Nothing ruins kayaking like an uncomfortable kayak seat.
There’s a lot to keep in mind when you’re buying a kayak seat. From back support to padding to whether it has a detachable bag, and let’s not forget affordability!
Read on as we discuss the pros and cons of five of our favourite kayak seats.
Read Next: Our picks for the best inflatable kayaks for fishing.
The Vibe Kayaks Deluxe Padded Kayak Seat is incredibly comfortable, which makes all the difference on a longer trip.
With a high back, it offers extra back support. This makes it especially great for taller kayakers, or those with back problems. It also offers extra support for paddling.
It comes with a detachable bag which clips onto the back but is easily accessible without needing to turn around. We used it to hold our lunch and sunscreen on a trip on calmer waters and found it very useful.
Although this seat doesn’t come with instructions, we were easily able to figure out how to install it. We found that the seat fit most of our kayaks well, even if we didn’t have hooks for the straps.
This seat has adjustable straps which means it can fit most kayaks and even over preinstalled seats. Depending on your kayak, the buckles of these straps might slip a little.
Unfortunately, the material of this seat dries more slowly than we would have preferred.
Of our five picks, the Vibe Kayaks deluxe padded seat is the most budget friendly. This seat is especially good for a beginner kayaker who is still learning what he or she likes.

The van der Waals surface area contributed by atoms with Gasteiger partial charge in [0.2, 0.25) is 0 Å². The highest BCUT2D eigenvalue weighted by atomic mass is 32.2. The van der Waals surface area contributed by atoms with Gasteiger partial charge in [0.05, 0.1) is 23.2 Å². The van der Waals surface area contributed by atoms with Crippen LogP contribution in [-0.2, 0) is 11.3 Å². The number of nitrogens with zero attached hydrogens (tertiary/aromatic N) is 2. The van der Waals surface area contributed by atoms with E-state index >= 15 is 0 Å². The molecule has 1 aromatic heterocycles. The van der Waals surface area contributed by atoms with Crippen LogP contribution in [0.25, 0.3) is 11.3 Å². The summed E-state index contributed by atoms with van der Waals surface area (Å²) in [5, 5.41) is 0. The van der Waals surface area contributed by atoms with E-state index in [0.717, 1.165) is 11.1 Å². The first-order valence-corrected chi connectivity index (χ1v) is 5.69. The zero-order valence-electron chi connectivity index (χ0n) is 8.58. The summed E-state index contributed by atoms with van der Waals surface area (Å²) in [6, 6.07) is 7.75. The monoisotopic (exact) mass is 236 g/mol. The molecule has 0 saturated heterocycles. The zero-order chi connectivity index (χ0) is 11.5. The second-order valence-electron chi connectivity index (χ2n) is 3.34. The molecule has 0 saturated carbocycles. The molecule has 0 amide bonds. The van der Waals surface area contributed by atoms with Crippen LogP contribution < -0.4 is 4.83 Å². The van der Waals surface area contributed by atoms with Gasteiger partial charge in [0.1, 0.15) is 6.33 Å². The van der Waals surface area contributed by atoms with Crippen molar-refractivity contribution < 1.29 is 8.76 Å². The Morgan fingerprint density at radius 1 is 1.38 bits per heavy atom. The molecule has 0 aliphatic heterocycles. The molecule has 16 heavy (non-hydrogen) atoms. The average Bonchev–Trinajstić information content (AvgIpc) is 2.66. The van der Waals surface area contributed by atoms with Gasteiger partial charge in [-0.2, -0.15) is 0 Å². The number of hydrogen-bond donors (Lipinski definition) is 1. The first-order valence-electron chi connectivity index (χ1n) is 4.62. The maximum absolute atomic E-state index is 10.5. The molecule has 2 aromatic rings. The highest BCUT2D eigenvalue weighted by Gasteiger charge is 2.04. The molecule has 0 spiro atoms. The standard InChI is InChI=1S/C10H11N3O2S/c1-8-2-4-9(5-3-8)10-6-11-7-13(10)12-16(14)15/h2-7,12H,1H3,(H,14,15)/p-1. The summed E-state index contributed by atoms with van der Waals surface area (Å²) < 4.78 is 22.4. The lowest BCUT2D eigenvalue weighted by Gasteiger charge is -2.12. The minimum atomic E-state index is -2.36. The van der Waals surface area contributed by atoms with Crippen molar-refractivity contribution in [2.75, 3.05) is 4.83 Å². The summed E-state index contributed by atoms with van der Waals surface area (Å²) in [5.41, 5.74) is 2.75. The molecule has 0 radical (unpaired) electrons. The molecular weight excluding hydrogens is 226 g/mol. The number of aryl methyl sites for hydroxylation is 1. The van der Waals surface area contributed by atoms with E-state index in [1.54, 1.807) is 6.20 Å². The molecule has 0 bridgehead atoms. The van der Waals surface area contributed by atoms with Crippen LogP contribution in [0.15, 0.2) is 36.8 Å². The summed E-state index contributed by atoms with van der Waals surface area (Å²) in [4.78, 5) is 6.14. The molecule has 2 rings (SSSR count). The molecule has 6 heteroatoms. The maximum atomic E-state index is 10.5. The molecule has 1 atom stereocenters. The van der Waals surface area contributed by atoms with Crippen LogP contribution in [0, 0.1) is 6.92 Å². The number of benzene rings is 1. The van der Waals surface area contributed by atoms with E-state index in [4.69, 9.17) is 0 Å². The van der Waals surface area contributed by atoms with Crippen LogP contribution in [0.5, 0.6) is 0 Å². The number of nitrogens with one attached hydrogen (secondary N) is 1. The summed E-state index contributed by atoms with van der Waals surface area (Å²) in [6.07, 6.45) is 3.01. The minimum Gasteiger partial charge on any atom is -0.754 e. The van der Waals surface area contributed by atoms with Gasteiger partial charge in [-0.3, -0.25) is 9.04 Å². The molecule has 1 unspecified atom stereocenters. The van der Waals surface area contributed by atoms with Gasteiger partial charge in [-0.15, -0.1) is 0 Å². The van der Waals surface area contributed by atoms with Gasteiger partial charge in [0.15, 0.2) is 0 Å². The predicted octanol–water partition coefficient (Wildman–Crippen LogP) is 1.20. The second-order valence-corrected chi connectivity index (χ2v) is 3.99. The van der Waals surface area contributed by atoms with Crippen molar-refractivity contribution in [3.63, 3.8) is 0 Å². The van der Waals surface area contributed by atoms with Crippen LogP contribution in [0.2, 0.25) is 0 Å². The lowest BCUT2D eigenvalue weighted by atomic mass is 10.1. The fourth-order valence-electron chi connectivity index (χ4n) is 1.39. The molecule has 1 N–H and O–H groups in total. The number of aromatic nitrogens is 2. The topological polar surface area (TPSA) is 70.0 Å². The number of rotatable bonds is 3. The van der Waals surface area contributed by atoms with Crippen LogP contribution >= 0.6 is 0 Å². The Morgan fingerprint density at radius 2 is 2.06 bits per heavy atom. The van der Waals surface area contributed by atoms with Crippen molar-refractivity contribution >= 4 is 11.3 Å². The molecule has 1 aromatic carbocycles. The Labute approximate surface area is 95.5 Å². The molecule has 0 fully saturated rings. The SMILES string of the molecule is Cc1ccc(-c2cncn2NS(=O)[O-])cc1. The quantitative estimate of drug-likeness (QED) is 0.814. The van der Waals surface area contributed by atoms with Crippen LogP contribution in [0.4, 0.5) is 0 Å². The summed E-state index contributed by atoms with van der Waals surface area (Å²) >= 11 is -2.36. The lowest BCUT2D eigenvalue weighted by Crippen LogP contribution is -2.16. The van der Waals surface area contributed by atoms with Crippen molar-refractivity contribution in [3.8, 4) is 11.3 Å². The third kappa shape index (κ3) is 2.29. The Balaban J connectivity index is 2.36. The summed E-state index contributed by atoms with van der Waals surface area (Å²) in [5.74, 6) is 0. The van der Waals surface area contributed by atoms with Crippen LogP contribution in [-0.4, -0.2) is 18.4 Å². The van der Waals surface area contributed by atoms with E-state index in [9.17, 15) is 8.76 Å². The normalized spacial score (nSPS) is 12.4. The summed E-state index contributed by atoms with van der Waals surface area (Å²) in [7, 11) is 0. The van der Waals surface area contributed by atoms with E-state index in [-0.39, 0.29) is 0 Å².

The Brooklyn Kayak Company Professional Universal Kayak Seat is versatile and adaptable. With a bit of creativity, we were able to make it fit both sit in and sit-on top models.
We found this seat easy to install and simple to remove. This makes it a stellar seat for storing or transporting.
The crowning feature of this seat is its high back. This offers extra support for older kayakers or those with back problems. We took this seat out on a four-hour fishing trip and returned with no backaches.
Although this seat doesn’t offer much butt padding, we still found it rather comfortable. However, an extra cushion or foam wedge is a cheap and easy addition if necessary.
Something we really appreciated about this seat is that the straps held it in place very sturdily. This means that the seat bottom didn’t slide forward while we were paddling.
Another great feature is that the seat handles getting wet very well and drains water away from the padding. It also dries and stores without mould.
Yakpads Portable Gel Seat Pad is ideal for someone who doesn’t own a kayak and instead uses rented kayaks.
We loved for its simplicity, comfortableness, and durability. Filled with gel rather than foam, this pad makes a huge difference to a kayaking experience.
Although this pad is deceptively thin, it is firm but still soft. We took a six-hour fishing trip and unlike usual, our tailbones didn’t hurt afterwards, and our butts weren’t numb.
This pad has three straps that easily loop around any kayak seat, meaning there is no installation necessary. We also loved that this makes it very transportable.
In fact, it could even be used to make concert a motorcycle seats more comfortable and easy on the rear!